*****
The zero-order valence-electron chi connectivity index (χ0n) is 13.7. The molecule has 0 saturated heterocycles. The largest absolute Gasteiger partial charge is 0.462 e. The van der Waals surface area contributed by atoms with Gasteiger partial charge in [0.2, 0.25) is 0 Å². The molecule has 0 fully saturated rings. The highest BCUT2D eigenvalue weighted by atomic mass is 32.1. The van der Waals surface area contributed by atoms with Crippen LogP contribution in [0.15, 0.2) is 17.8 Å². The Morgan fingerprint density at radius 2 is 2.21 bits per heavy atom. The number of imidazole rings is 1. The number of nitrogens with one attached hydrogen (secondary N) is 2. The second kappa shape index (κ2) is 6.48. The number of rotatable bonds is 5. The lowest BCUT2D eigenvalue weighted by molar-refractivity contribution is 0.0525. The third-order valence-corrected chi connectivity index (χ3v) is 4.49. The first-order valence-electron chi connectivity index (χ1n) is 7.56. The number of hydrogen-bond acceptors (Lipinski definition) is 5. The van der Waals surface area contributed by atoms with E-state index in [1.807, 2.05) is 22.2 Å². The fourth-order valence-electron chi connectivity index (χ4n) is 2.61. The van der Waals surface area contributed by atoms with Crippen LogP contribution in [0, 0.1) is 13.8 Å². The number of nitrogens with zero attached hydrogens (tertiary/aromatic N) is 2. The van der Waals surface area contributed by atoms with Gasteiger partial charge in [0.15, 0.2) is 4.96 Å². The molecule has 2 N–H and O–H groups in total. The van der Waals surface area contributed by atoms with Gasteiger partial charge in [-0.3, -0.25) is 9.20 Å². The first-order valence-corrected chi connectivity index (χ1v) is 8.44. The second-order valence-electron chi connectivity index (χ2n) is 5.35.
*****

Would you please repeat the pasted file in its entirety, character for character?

The zero-order valence-electron chi connectivity index (χ0n) is 13.7. The molecule has 0 saturated heterocycles. The largest absolute Gasteiger partial charge is 0.462 e. The van der Waals surface area contributed by atoms with Gasteiger partial charge in [0.2, 0.25) is 0 Å². The molecule has 0 fully saturated rings. The highest BCUT2D eigenvalue weighted by atomic mass is 32.1. The van der Waals surface area contributed by atoms with Crippen LogP contribution in [0.15, 0.2) is 17.8 Å². The Morgan fingerprint density at radius 2 is 2.21 bits per heavy atom. The number of imidazole rings is 1. The number of nitrogens with one attached hydrogen (secondary N) is 2. The second kappa shape index (κ2) is 6.48. The number of rotatable bonds is 5. The lowest BCUT2D eigenvalue weighted by molar-refractivity contribution is 0.0525. The third-order valence-corrected chi connectivity index (χ3v) is 4.49. The first-order valence-electron chi connectivity index (χ1n) is 7.56. The number of hydrogen-bond acceptors (Lipinski definition) is 5. The van der Waals surface area contributed by atoms with E-state index in [1.807, 2.05) is 22.2 Å². The fourth-order valence-electron chi connectivity index (χ4n) is 2.61. The van der Waals surface area contributed by atoms with Crippen LogP contribution in [0, 0.1) is 13.8 Å². The number of nitrogens with zero attached hydrogens (tertiary/aromatic N) is 2. The van der Waals surface area contributed by atoms with Gasteiger partial charge in [0.15, 0.2) is 4.96 Å². The molecule has 2 N–H and O–H groups in total. The van der Waals surface area contributed by atoms with Gasteiger partial charge in [-0.3, -0.25) is 9.20 Å². The first-order valence-corrected chi connectivity index (χ1v) is 8.44. The second-order valence-electron chi connectivity index (χ2n) is 5.35.